8. Twitter – July 22, 2022

Twitter’s email addresses and phone numbers associated with 5.4 million accounts were reportedly compromised, and the company confirmed the breach in August. Since Twitter patched the loophole that allowed the breach to occur on January 13, 2022, the information theft had to have occurred before then.

9. Optus – September 23, 2022

A “massive” data breach has affected 9.7 million customers of Australian telecoms company Optus. A number of customers may have had their physical addresses and documents like driving licenses and passport numbers accessed, in addition to their names, dates of birth, phone numbers, and email addresses, according to reports disclosed.

10. AirAsia Data Breach – November 11, 2022

The “Daixin Team” allegedly launched a ransomware attack against the AirAsia Group. The threat group informed that they had stolen “the personal data of 5 million unique passengers and all employees.” This data set included the individual’s name, birth date, country of birth, location, and answer to a “secret question.”

Data Privacy and Protection Regulations

The value of privacy and data security has been increasing in importance as more and more of our daily business and social lives are conducted online.

The collection, use, and disclosure of personal information to third parties without the knowledge or consent of consumers are equally concerning. According to the report by UNCTAD, legislation to ensure the privacy and security of personal information was in place in 137 of the 194 countries surveyed.

Sixty-one percent of African countries and fifty-seven percent of Asia have passed such laws. Only 48% of the total is from LDCs.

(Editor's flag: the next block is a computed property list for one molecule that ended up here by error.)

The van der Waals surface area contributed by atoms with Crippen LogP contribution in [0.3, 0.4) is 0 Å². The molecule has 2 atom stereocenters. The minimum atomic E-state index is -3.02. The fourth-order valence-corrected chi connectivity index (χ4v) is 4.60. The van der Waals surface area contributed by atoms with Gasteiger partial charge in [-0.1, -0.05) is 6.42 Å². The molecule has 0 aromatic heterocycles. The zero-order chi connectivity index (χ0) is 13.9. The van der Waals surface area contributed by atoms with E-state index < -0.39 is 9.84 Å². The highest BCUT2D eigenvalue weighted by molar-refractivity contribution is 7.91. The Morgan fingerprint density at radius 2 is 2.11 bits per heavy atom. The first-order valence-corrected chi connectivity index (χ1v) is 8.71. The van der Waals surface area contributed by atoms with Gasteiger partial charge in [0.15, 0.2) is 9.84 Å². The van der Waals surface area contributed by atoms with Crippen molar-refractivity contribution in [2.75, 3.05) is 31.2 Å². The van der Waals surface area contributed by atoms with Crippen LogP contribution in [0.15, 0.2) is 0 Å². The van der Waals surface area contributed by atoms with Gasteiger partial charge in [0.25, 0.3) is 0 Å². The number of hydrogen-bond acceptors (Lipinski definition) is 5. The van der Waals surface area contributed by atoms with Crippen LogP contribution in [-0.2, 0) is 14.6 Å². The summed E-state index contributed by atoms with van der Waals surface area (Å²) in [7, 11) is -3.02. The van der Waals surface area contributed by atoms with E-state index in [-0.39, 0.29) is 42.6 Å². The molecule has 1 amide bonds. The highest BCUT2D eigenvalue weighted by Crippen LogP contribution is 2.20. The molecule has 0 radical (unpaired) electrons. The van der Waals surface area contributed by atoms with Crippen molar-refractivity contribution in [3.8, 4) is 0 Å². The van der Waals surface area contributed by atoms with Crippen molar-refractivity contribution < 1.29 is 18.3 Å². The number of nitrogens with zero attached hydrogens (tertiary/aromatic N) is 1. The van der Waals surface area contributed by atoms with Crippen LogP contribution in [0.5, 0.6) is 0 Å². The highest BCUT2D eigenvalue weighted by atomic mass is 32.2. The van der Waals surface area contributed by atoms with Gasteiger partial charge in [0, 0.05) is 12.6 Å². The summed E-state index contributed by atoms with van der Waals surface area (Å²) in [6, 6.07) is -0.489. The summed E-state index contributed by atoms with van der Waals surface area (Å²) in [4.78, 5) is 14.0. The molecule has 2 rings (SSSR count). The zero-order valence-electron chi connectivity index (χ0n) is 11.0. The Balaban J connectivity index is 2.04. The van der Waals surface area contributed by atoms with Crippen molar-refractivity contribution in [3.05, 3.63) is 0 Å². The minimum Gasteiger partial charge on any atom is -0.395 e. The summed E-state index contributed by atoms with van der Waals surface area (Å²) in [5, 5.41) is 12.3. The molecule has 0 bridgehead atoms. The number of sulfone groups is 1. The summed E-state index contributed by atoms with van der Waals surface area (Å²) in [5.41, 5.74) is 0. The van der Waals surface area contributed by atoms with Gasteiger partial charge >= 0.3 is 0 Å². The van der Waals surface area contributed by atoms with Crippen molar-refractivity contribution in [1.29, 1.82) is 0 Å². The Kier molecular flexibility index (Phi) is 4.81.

Regarding safeguarding private information, the General Data Protection Regulation (GDPR) established a new standard in 2018. Any company that handled the personal information of any EU resident, including biometric data, was required to comply with this international privacy regulation for data protection.

It was revolutionary, and its influence can be seen in all following developments in this field. Since GDPR was only for the EU region, other regions/ countries had to develop their own online privacy and data, protection models. 


The USA also formed a legislative framework for protecting users’ online privacy and data. 

Although there are no specific federal laws protecting data in the country, some federal legislation does so. Many US states have enacted their own data-related legislation since the federal authority was decentralized. 

The California Consumer Privacy Act (CCPA) is widely regarded as one of the country’s most progressive pieces of legislation. The law grants residents the right to learn the specifics of how and why their personal information is being collected. States including Alabama, Connecticut, Florida, New York, Washington, Illinois, Texas, and Virginia have similar legislation in place or in the works.

South Africa

Protection of Personal Information Act (POPIA) restrictions in South Africa are just as strict and thorough as those in the rest of the world. From its first proposal in 2013 until the final layers of the Act were finalized in July 2021, the Act has undergone several revisions and changes. Regarding privacy measures, POPIA is on par with the General Data Protection Regulation (GDPR).


To back up and supplement the more than 40 separate laws passed over the years about data privacy, Brazil has the General Data Protection Law. This law unifies the country’s legal framework, provides precise definitions of “personal” and “public” information, lays out strict penalties, and applies uniformly across the board.